Medical advances in the treatment of athletes aren’t confined to injections, new diagnostic tools and surgical techniques.
In some cases advancement is found working from the ground up.
“Overhead throwing athletes tend to focus on their upper body and arms when injured when in fact it all really starts from ground up,” says Ciccotti. “Our sports medicine team believes in the “kinetic chain theory” of sport. The theory holds that any motion starts with your feet on the ground. When you throw, energy is generated from your feet, up through the hips and core of the body, and into the upper extremity. When a throwing injury occurs we don’t look at solely the elbow or shoulder, but the whole athlete. It could be that the athlete’s feet are too close together or they take a bad first step."
“Think of it like the old children’s song, the foot-bone’s-connected-to-the-leg-bone, the-leg-bone’s-connected-to-the-thigh-bone… That is how we look at it. The motion of throwing has all these moving parts, each as important as the next. If there is a weak link in this chain it can cause injury. It isn’t all just the elbow or shoulder by any means. Understanding this is essential in treating any overhead or throwing athlete.”
Dr. Ciccotti again checks his watch. It is almost time to head back downstairs. The game is getting late. At least the home team has chopped the Red Sox lead in half, it is 6-3.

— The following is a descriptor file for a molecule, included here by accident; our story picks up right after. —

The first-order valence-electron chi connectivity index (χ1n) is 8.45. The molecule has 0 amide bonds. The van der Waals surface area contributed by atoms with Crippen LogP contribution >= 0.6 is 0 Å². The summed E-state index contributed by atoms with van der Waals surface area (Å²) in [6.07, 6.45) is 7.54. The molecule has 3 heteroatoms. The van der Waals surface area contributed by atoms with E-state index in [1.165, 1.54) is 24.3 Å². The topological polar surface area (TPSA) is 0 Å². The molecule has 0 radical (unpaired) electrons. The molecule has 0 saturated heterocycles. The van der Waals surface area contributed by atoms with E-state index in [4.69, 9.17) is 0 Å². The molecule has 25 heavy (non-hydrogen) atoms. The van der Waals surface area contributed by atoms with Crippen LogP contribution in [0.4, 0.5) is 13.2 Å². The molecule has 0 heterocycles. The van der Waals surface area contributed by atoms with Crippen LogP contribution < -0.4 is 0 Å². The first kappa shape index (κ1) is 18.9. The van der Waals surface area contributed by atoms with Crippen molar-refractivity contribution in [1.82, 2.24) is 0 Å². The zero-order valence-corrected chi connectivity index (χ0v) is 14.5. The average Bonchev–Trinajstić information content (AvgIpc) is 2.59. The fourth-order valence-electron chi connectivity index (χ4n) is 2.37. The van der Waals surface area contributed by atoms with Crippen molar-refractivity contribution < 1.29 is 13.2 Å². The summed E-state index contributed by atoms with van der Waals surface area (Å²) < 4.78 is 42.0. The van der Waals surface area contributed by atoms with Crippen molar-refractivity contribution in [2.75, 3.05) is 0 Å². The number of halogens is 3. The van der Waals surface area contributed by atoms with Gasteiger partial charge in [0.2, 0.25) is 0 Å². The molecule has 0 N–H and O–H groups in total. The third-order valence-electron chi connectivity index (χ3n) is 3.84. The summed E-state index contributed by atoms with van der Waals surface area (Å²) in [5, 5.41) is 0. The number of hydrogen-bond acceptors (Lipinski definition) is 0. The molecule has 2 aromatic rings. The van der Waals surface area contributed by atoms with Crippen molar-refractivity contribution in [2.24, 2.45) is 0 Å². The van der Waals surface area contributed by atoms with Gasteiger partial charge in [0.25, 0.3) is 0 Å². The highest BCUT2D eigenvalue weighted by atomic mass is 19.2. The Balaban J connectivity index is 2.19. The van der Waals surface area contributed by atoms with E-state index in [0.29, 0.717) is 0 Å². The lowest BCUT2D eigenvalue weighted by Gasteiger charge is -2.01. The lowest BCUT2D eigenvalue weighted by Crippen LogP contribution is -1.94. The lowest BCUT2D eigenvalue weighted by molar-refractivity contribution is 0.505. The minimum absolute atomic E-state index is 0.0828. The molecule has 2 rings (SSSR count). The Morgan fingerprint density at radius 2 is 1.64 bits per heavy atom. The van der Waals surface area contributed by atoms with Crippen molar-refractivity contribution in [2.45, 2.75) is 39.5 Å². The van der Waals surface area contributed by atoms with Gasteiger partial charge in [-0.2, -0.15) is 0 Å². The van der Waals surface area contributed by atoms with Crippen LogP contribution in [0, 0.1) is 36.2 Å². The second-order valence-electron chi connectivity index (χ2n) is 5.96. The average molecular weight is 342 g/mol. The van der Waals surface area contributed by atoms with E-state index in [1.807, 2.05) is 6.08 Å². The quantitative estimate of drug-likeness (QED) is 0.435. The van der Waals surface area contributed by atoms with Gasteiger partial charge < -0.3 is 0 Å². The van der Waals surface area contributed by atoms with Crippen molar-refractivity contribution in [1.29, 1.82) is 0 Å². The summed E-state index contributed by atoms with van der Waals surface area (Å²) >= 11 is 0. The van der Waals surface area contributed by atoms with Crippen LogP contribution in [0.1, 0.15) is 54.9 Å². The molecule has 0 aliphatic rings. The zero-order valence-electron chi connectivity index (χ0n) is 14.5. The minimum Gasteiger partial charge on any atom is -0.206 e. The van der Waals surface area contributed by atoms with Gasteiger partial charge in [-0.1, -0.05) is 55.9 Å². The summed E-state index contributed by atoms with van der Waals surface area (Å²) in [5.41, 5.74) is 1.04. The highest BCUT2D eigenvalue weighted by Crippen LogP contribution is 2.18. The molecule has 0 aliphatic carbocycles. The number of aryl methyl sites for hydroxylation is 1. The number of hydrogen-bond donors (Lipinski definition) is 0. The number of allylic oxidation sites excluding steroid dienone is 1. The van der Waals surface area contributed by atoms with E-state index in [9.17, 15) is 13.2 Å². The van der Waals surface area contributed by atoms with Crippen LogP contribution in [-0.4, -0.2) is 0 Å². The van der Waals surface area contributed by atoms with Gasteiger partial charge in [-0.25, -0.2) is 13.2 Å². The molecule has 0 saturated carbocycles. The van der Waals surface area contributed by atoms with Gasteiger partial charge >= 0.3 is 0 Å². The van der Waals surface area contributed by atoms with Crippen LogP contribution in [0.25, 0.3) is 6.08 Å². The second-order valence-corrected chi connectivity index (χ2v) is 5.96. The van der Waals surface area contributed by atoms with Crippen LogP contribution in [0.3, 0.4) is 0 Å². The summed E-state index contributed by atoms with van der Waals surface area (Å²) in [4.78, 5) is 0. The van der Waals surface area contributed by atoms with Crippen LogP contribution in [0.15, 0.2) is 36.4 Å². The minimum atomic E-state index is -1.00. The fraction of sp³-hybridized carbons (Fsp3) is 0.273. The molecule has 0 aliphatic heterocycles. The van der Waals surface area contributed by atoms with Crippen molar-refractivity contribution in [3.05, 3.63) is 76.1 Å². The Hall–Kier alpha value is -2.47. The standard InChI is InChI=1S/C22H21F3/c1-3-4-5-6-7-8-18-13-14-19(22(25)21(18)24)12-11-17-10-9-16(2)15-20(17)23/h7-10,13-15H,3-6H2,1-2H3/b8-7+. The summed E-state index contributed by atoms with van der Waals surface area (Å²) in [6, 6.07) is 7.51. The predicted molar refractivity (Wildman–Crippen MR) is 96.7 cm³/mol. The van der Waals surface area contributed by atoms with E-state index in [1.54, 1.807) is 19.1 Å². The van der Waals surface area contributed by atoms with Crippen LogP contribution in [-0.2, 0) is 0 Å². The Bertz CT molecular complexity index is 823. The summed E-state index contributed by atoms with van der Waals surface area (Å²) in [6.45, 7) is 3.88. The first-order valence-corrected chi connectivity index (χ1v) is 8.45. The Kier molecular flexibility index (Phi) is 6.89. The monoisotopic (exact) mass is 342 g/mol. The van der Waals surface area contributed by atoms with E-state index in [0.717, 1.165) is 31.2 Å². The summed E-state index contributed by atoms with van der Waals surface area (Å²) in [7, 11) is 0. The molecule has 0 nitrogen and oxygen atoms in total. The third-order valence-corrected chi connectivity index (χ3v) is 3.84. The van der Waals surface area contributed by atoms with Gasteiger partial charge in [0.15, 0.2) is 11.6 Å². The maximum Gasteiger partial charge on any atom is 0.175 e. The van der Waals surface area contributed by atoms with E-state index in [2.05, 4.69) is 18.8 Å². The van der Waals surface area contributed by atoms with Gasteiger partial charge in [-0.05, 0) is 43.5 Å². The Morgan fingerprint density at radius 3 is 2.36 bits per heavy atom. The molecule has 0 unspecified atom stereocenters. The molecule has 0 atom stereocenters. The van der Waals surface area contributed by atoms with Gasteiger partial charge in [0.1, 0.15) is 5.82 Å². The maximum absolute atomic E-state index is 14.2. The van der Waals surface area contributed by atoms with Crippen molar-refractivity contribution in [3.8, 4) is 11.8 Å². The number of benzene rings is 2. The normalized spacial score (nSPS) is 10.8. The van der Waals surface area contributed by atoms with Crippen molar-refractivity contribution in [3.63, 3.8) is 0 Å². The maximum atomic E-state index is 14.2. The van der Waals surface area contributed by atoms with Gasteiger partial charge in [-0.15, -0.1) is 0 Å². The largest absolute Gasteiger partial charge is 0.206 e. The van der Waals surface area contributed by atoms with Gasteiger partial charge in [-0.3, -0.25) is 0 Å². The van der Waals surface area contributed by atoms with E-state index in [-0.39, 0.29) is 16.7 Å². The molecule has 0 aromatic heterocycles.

As he looks back up, a ball is chopped towards Chase Utley at second base. In one electric motion he stabs the ball backhanded, pivots, and relays a strike to a charging Jimmy Rollins at second, who then relays the ball to first for a double play. It’s the kinetic chain theory at work right there on the field.
“Wow,” whispers Ciccotti. “He is really amazing out there. He’s looked really solid all spring,” he comments about one of his more famous big league patients.
Other game highlights include the Phillies former centerfielder, the aforementioned Shane Victorino, robbing Ryan Howard of extra bases with a circus-like catch against the wall as he so often did when he was with the Phillies. Not to be outdone, the Phillies current centerfielder, Ben Revere countered with a spectacular diving catch, one that left him parallel to the ground, to take away extra bases in the top of the 7th.
In the middle of the 7th inning, Dr. Ciccotti stands up with the rest of the stadium for the 7th inning stretch, but he doesn’t sit back down with everyone else. He heads up the stairs then back down to the training room again. As the game winds down Phillies Manager Charlie Manuel routinely starts subbing guys in and out. Dr. Ciccotti will be standing by in case any of them require treatment.
But there are plenty of Phils fireworks left in this game.
Kinetic Chain Theory | Kinetic Chain Theories